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No-Deportations - Residence Papers for All
Monday 6th November to Sunday 12th November2023

By the End of 2023 On top of the 35.3 million Refugees we Already Have There Will be Upward of 2 Million New Refugees

IRR News: Anti-Palestinianism, Suspect Communities and the Racist Backlash

In order to assist advocates for human rights in challenging this anti-Palestinian racism in all its manifestations, this week on IRR News we again produce a special calendar on 'Anti-Palestinianism, Suspect Communities and the Racist Backlash’.

We also provide additional information tools on: claims of war crimes carried out by all parties to the conflict, some lodged at the International Criminal Court;

evidence that the Israeli military strategy is informed by genocidal intent;

and a roundup of some of the voices calling for an immediate ceasefire. The latter resource rather dampens Braverman’s claim that those calling for a ceasefire by all parties are encouraging hate, given that the call for a ceasefire is supported by the Irish Taoiseach, the acting Spanish prime minister, the Secretary-General of the United Nations and the UNICEF Inter Agency Standing Committee, which brings together emergency relief coordinators as well as organisations like the International Organisation for Migration, Save the Children, the World Food Programme, the World Health Organisation, the UN Development Programme, the UN Population Fund, not to mention other human rights rapporteurs and commissioners.

Read more: Institute of Race Relations, https://tinyurl.com/yc6vr2nj

How is the Home Office Prioritising Asylum Claims?

The Home Office has explained in newly published guidance ‘Asylum decision-making prioritisation‘ how they will decide the order for decision making of asylum claims. This provides some much-needed clarity to the process.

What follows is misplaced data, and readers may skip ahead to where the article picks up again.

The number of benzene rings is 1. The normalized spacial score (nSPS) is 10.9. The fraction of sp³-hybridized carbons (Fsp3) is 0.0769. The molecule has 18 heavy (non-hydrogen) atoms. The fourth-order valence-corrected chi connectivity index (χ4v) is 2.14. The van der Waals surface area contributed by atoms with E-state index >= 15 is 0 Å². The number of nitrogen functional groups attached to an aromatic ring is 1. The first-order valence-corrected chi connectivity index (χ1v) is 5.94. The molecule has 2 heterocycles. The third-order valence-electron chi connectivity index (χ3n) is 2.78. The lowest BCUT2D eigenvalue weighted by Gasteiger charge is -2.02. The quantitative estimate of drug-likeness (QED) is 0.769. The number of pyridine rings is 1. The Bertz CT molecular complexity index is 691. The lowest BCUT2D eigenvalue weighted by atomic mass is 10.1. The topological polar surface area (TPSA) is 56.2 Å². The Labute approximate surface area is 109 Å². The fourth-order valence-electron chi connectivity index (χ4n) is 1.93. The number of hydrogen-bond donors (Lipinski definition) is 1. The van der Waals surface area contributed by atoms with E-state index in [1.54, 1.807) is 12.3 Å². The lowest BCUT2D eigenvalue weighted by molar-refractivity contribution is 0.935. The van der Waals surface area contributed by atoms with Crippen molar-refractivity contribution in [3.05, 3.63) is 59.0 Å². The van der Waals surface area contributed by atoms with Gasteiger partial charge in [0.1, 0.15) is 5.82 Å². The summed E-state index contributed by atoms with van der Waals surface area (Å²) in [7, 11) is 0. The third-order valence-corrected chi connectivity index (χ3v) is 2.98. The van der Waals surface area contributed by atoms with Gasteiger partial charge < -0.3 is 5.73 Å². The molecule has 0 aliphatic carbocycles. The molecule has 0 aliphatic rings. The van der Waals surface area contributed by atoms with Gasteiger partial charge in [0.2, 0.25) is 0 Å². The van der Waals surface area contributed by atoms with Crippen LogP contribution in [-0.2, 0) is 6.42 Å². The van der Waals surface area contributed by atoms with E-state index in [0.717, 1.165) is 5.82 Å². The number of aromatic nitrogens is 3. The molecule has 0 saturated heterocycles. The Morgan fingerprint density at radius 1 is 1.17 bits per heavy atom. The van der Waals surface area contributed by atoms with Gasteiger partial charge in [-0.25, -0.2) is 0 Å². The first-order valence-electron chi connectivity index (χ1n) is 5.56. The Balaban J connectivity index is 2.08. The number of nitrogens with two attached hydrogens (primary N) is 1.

As anyone working in the sector can tell you, there is no fixed timeframe for an asylum claim to be decided. Getting updates from the Home Office on progress, challenging delay and asking for expedition can often be a fruitless exercise.

Following the Prime Minister’s pledge to clear the asylum backlog by the end of 2023 there has been a push by the Home Office towards progressing certain asylum claims – whether in the form of issuing decisions, invites to interviews or treating claims as withdrawn.

Read more: Freemovement, https://tinyurl.com/yey7m4he

CoA Sends Medical Treatment Case Back to First-tier Tribunal

The Court of Appeal has reiterated the process that should be followed in article 3 medical treatment cases in relation to the shifting burden of proof, as set out in AM (Zimbabwe) v SSHD [2020] UKSC 17 and in the headnote to the Upper Tribunal’s consideration of the case. This case is THTN v Secretary of State for the Home Department [2023] EWCA Civ 1222.

The Court of Appeal granted permission on six grounds. In relation to cessation, it was argued that the First-tier Tribunal had failed to give due weight to UNHCR’s letter and that it had relied on a non country guidance case which was fact specific and not relevant to the appellant’s case. These arguments were dismissed.

On the medical grounds point, it was argued on behalf of the appellant that the burden of proof shifts to the Home Secretary once a person has evidenced that they are suffering from a serious medical condition, that they are currently receiving treatment, and the consequences of no longer receiving that treatment. At this point, it was submitted, it is for the Home Secretary to provide evidence about the availability and accessibility of treatment.